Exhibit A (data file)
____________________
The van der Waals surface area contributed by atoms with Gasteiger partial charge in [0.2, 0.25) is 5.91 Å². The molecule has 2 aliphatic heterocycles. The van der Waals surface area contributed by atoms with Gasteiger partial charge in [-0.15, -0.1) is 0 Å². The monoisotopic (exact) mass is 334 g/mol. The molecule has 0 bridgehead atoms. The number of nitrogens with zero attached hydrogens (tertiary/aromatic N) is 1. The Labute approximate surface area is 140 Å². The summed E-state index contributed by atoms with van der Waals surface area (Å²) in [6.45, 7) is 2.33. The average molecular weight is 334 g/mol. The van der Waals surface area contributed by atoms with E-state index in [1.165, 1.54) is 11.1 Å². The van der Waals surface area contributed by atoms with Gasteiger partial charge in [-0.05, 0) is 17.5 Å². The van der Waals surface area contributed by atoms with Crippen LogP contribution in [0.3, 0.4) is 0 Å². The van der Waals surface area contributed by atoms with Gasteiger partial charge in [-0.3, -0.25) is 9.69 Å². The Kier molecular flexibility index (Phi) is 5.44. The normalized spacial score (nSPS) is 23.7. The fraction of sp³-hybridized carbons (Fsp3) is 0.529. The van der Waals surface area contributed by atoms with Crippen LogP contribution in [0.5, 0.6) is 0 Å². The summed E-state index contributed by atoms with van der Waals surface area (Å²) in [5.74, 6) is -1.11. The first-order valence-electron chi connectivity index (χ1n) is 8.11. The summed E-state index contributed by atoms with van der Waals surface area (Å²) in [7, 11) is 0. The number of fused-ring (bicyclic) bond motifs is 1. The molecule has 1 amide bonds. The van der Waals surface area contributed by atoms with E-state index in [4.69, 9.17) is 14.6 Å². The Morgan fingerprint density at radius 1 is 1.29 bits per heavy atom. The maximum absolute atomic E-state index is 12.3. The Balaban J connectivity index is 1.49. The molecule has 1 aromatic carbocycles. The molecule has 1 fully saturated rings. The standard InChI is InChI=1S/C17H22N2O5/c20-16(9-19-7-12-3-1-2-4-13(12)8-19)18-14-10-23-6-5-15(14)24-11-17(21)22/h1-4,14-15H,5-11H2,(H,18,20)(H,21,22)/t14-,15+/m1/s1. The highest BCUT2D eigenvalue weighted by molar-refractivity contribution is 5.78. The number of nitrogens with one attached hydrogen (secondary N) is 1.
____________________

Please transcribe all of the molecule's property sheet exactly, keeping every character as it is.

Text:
The van der Waals surface area contributed by atoms with Gasteiger partial charge in [0.2, 0.25) is 5.91 Å². The molecule has 2 aliphatic heterocycles. The van der Waals surface area contributed by atoms with Gasteiger partial charge in [-0.15, -0.1) is 0 Å². The monoisotopic (exact) mass is 334 g/mol. The molecule has 0 bridgehead atoms. The number of nitrogens with zero attached hydrogens (tertiary/aromatic N) is 1. The Labute approximate surface area is 140 Å². The summed E-state index contributed by atoms with van der Waals surface area (Å²) in [6.45, 7) is 2.33. The average molecular weight is 334 g/mol. The van der Waals surface area contributed by atoms with E-state index in [1.165, 1.54) is 11.1 Å². The van der Waals surface area contributed by atoms with Gasteiger partial charge in [-0.05, 0) is 17.5 Å². The van der Waals surface area contributed by atoms with Crippen LogP contribution in [0.3, 0.4) is 0 Å². The van der Waals surface area contributed by atoms with Gasteiger partial charge in [-0.3, -0.25) is 9.69 Å². The Kier molecular flexibility index (Phi) is 5.44. The normalized spacial score (nSPS) is 23.7. The fraction of sp³-hybridized carbons (Fsp3) is 0.529. The van der Waals surface area contributed by atoms with Crippen LogP contribution in [0.5, 0.6) is 0 Å². The summed E-state index contributed by atoms with van der Waals surface area (Å²) in [5.74, 6) is -1.11. The first-order valence-electron chi connectivity index (χ1n) is 8.11. The summed E-state index contributed by atoms with van der Waals surface area (Å²) in [7, 11) is 0. The number of fused-ring (bicyclic) bond motifs is 1. The molecule has 1 amide bonds. The van der Waals surface area contributed by atoms with E-state index in [4.69, 9.17) is 14.6 Å². The Morgan fingerprint density at radius 1 is 1.29 bits per heavy atom. The maximum absolute atomic E-state index is 12.3. The Balaban J connectivity index is 1.49. The molecule has 1 aromatic carbocycles. The molecule has 1 fully saturated rings. The standard InChI is InChI=1S/C17H22N2O5/c20-16(9-19-7-12-3-1-2-4-13(12)8-19)18-14-10-23-6-5-15(14)24-11-17(21)22/h1-4,14-15H,5-11H2,(H,18,20)(H,21,22)/t14-,15+/m1/s1. The highest BCUT2D eigenvalue weighted by molar-refractivity contribution is 5.78. The number of nitrogens with one attached hydrogen (secondary N) is 1.